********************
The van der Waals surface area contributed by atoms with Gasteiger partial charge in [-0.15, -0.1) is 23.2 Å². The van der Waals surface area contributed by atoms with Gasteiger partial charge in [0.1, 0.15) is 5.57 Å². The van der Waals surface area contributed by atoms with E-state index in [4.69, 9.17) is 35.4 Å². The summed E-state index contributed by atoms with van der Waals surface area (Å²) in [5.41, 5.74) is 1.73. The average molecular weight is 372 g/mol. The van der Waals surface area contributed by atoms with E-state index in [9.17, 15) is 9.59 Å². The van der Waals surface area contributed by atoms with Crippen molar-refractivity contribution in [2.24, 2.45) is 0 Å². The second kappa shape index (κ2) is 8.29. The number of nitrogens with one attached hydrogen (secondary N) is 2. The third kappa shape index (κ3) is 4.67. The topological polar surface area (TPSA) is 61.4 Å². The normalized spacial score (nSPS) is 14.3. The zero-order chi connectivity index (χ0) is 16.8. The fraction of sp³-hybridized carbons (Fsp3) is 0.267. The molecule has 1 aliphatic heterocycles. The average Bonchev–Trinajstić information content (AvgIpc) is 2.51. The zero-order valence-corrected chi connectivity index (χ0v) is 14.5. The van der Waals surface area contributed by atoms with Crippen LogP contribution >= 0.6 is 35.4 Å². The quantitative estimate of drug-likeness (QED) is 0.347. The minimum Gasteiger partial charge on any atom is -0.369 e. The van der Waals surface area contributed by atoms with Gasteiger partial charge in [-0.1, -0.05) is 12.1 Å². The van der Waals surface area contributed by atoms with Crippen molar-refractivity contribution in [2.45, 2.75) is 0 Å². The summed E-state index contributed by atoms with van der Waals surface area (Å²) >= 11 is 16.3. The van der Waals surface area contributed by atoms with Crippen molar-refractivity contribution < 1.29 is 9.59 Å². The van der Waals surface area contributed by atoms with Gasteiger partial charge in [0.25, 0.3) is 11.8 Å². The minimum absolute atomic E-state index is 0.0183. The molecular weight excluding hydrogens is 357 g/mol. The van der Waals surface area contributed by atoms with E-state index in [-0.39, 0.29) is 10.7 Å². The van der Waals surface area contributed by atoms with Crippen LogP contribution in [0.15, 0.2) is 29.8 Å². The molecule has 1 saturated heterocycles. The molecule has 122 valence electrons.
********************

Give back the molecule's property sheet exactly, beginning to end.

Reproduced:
The van der Waals surface area contributed by atoms with Gasteiger partial charge in [-0.15, -0.1) is 23.2 Å². The van der Waals surface area contributed by atoms with Gasteiger partial charge in [0.1, 0.15) is 5.57 Å². The van der Waals surface area contributed by atoms with E-state index in [4.69, 9.17) is 35.4 Å². The summed E-state index contributed by atoms with van der Waals surface area (Å²) in [5.41, 5.74) is 1.73. The average molecular weight is 372 g/mol. The van der Waals surface area contributed by atoms with E-state index in [9.17, 15) is 9.59 Å². The van der Waals surface area contributed by atoms with Crippen molar-refractivity contribution in [2.24, 2.45) is 0 Å². The second kappa shape index (κ2) is 8.29. The number of nitrogens with one attached hydrogen (secondary N) is 2. The third kappa shape index (κ3) is 4.67. The topological polar surface area (TPSA) is 61.4 Å². The normalized spacial score (nSPS) is 14.3. The zero-order chi connectivity index (χ0) is 16.8. The fraction of sp³-hybridized carbons (Fsp3) is 0.267. The molecule has 1 aliphatic heterocycles. The average Bonchev–Trinajstić information content (AvgIpc) is 2.51. The zero-order valence-corrected chi connectivity index (χ0v) is 14.5. The van der Waals surface area contributed by atoms with Crippen LogP contribution >= 0.6 is 35.4 Å². The quantitative estimate of drug-likeness (QED) is 0.347. The minimum Gasteiger partial charge on any atom is -0.369 e. The van der Waals surface area contributed by atoms with Gasteiger partial charge in [-0.1, -0.05) is 12.1 Å². The van der Waals surface area contributed by atoms with Crippen molar-refractivity contribution in [2.45, 2.75) is 0 Å². The summed E-state index contributed by atoms with van der Waals surface area (Å²) >= 11 is 16.3. The van der Waals surface area contributed by atoms with Crippen molar-refractivity contribution < 1.29 is 9.59 Å². The van der Waals surface area contributed by atoms with Gasteiger partial charge in [0.25, 0.3) is 11.8 Å². The minimum absolute atomic E-state index is 0.0183. The molecular weight excluding hydrogens is 357 g/mol. The van der Waals surface area contributed by atoms with E-state index in [-0.39, 0.29) is 10.7 Å². The van der Waals surface area contributed by atoms with Crippen LogP contribution in [0.15, 0.2) is 29.8 Å². The molecule has 1 saturated heterocycles. The molecule has 122 valence electrons.